Djibouti Driving Advice and Car Hire Info
Driving In Djibouti
Before driving abroad in Djibouti be sure to check your governments website for up to date advice on the situation in the country. Road and driving standards are poor. Some main roads in Djibouti are well maintained, but most roads are narrow, poorly lit, or washed-out. The two main roads to the capital city, via Dire Dawa, Ethiopia, and Yoboki, Djibouti both have a high volume of Ethiopian trucks transporting large cargo , and driving standards from lorry drivers is often poor. The route towards Dire Dawa is also in very poor condition. Excessive speed, unpredictable local driving habits, pedestrians and livestock in the roadway, and poorly maintained, overloaded vehicles are daily hazards. Avoid travelling outside of the city after dark as there is a risk of robbery (also present to a lesser extent in daylight); vehicles often have no lights and animals may be roaming the roads. Roads are poorly lit or unlit at all. Police set up wire coils as roadblocks on some of the major roads, which are not clearly visible at night. The narcotic leaf khat is widely used, particularly in the afternoons, which can lead to unpredictable driving habits.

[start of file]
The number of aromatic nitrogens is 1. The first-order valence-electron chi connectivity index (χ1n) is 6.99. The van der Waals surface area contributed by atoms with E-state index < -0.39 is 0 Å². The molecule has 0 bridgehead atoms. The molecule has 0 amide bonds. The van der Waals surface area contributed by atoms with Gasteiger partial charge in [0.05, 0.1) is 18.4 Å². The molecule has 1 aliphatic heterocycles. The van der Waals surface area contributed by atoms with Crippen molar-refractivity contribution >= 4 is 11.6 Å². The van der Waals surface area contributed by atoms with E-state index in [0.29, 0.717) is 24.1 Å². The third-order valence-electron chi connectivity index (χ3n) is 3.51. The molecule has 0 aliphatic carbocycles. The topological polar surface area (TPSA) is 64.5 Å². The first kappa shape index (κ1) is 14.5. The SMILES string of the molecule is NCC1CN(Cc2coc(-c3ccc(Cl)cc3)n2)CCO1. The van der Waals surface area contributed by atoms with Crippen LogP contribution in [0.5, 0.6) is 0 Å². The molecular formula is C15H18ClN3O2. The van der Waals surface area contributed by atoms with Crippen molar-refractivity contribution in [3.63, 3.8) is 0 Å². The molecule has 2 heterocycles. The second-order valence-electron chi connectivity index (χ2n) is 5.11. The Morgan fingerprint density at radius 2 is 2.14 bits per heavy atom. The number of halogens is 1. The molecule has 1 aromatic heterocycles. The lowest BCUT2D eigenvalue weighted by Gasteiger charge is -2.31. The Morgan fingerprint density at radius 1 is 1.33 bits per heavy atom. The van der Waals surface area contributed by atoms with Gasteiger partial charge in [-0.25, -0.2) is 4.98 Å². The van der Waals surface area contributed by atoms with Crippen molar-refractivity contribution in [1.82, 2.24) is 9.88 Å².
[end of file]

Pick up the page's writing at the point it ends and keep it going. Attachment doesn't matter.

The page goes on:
Djibouti Self Driving Rules-
Alamo don’t allow cross border rentals. The Europcar website indicates that they might but with restrictions to some countries. Nationals website doesn’t specify.